Research Skills: Influence and Leadership
Influence and Leadership skills required of excellent PhD or doctoral students
Cloud created by:
12 November 2010
An excellent researcher at doctoral or PhD level:
- Engages in debate and invites challenge.
- Develops awareness of need to gain support.
- Recognises implications of own research for real life contexts.
- Learns of the value to academia of engaging in dialogue with users to achieve influence and impact.
Looking ahead, a doctoral student can aim to become an excellent early-career researcher who:
- Influences and leads less experienced researchers and students.
- Listens actively and communicates confidently. Presents a convincing case.
- Demonstrates link between own research and real world affairs.
- Engages with stakeholders and users of research to extend influence and impact of research within and beyond academia.
Note: These skills are identified in the UK Researcher Development Framework – where they appear as D1.6 Working with Others: Influence and Leadership
Comment 1 by Will Pollard
5:38pm 21 August 2012
I have added a link to an article by Bronwen Rees about Crucible Research. Previously there was a paper for the second Management Theory at Work conference. The approach could work with any form of organisation.
Comment 2 by Will Pollard
5:41pm 23 August 2012
I sent a copy of the Chapter about Crucible Research to John Burgoyne and he has sent me the comments below. See also the video on "State of Salvation?" in Management Theory at Work 3 http://cloudworks.ac.uk/cloud/view/6043
John Burgoyne comments on Bronwen chapter 23rd August 2012
1. Who had called for innovative approaches to business education, not that I disbelieve it? Perhaps the Hamel quote does it, is he the only one?
2. I’m not sure how the Shambhala warrior bit maps onto our current situation.
3. Are we told what ‘crucible research’ is anywhere?
4. Where does the definition of organisation come from? Not that I disagree with it.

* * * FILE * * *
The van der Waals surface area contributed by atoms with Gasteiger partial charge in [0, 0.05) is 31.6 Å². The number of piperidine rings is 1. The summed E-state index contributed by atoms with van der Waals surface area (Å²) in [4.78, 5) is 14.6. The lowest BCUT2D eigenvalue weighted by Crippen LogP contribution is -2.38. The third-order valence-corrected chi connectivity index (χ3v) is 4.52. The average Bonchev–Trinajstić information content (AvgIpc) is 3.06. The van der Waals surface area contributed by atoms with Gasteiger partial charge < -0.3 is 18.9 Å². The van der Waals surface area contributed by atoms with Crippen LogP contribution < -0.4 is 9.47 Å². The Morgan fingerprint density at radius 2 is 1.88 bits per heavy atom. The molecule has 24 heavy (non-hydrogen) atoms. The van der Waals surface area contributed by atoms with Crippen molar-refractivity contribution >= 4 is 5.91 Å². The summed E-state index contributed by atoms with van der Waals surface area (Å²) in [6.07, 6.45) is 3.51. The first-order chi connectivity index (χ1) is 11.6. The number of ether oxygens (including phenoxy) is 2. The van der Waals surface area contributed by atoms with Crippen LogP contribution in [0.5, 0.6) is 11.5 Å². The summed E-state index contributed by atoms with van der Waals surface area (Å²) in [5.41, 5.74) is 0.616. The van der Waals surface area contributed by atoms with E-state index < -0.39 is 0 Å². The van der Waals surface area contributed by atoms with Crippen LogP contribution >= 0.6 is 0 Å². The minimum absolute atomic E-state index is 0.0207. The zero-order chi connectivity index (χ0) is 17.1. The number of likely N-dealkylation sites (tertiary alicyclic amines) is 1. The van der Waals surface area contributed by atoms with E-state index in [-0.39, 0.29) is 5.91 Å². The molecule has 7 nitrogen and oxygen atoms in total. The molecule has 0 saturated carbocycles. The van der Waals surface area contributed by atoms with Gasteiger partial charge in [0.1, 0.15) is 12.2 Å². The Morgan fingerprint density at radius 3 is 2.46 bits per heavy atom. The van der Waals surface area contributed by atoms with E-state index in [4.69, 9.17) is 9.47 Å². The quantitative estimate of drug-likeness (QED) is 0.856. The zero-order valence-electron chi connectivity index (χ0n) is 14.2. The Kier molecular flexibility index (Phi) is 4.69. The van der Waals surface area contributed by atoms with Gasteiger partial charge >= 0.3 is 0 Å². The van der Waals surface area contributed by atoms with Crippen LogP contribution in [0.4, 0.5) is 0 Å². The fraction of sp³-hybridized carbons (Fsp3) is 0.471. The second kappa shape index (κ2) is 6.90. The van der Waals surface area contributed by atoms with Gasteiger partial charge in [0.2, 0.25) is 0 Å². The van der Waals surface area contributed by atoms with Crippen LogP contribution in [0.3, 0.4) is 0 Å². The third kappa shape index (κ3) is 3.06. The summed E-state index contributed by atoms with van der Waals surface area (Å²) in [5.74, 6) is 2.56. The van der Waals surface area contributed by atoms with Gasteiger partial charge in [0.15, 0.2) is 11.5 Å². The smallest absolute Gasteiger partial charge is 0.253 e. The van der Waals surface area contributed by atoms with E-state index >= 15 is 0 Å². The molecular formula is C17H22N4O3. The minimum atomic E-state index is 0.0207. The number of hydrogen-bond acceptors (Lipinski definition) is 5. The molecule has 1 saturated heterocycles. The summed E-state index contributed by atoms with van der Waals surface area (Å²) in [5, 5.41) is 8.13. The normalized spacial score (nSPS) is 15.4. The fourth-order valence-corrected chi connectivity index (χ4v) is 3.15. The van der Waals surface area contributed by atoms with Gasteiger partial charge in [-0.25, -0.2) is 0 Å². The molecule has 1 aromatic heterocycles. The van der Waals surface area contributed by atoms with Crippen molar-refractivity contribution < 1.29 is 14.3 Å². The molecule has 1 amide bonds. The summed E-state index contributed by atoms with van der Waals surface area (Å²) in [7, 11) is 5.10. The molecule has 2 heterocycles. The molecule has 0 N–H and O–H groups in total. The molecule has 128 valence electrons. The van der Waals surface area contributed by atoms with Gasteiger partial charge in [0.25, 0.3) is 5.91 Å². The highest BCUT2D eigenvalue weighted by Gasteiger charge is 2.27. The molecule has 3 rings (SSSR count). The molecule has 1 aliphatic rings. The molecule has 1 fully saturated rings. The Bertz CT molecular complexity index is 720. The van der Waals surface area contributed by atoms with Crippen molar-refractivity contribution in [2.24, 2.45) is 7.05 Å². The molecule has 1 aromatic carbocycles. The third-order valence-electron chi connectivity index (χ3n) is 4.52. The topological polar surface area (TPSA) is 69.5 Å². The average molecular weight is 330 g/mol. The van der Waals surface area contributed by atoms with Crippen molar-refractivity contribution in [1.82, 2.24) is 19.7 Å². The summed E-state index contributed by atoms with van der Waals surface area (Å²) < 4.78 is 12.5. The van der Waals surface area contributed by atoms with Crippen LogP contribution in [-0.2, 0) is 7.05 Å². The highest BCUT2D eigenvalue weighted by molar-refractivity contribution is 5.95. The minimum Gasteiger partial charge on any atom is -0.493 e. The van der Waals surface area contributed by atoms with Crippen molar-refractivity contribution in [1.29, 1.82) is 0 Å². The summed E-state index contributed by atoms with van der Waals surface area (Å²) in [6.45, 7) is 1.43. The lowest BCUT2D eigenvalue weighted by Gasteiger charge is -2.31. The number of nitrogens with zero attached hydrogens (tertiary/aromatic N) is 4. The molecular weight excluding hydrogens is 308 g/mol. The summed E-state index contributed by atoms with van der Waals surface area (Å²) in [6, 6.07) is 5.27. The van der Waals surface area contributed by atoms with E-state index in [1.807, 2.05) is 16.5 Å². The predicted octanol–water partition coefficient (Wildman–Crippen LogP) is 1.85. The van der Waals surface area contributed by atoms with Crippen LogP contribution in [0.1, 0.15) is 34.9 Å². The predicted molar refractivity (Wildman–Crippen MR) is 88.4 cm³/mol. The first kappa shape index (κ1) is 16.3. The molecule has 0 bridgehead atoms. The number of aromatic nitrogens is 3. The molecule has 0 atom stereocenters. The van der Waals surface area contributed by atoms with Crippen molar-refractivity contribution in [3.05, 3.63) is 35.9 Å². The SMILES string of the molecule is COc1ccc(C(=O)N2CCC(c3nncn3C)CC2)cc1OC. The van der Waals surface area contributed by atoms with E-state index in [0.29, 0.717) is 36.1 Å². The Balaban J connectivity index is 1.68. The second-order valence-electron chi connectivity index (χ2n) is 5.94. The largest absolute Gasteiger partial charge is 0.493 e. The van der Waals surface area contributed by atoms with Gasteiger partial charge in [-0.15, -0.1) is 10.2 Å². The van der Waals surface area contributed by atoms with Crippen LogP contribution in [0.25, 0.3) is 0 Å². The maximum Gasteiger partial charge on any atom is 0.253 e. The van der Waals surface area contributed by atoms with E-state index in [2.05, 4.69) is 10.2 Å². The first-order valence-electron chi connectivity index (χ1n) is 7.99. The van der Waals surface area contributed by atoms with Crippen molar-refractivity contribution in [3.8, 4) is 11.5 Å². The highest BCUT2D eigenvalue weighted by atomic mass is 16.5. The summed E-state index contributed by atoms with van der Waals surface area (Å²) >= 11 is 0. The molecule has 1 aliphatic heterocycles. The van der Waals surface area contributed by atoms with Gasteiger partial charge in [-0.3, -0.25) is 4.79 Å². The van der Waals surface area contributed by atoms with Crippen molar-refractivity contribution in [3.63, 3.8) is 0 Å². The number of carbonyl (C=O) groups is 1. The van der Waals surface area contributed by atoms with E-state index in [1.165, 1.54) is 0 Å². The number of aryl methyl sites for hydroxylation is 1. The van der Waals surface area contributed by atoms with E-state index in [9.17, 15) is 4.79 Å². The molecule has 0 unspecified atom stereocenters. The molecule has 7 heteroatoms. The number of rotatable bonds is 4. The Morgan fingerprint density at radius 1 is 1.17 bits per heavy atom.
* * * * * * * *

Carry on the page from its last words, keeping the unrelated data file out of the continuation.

5. Does she argree with Fucault? I suspect she does, so do I. He argues that good can only be done with power, as well as bad, I agree. Does she acknowledge this?
6. Is she saying that ‘competency based systems’ are bad in themselves, or only bad if done wrongly? I have some doubts if it can work for leadership, since defining leadership competencies is, arguably, itself a takeover bid (which HR often gets up to) for leadership.
7. ‘Buddhism does not historically offer a social critique since its main objective is the relief of individual suffering through enlightenment’, does this not, in itself, imply a critique?
8. Does she like the ‘post-modern mindset’ that she mentions, I don’t, too ‘anything goes’ relativistic.
9. I can see that the Bhudist position fits with the post-modern ‘decentering’ of self, but you don’t have to buy into the rest of the post-modern package with this.
10. Is the Bhudist form or ‘mindfullness’ sufficiently context aware? It would need to be to do the job.
11. There is more said on ‘crucible research’, but as far as I can see it is not positioned in the normal methodological/meta-theoretical/philosophical debate: positivism, extreme social constructionism or critical realism (right answer! Ask me more about why),
email email@example.com for publications on this.
12. I agree that action research is good, but not to the exclusion of others.
13. I’m not sure how she gets to an ethical position, email me as above for my approach.
14. Does she mean philosophical or psychological phenomenology? The former is anti-dualist (in the objective/subjective sense. The latter is the study of subjective experience. I can work with both, though the former is perhaps more interesting and useful. And where does she stand on ‘transcendentalism’? There is, at the end of the day, just one reality, which may not be directly accessible. I suspect she would like this. Fits with philosophical pragmatism (Dewey, Pierce and Suanders), ask for refs and docs as above. One can also say reality is God, as in pantheism, which is the position I take. Ditto refs and docs..
15. I like the case examples, but would like to read more on how the methodological position translates into the method in these accounts, and what unique value this adds.
16. We may like distributed leadership and the like, but why is there so much of the ‘heroic’ opposite still around, and no sign of it going away? Email as above for stuff on the ‘blended leadership’ synthesis.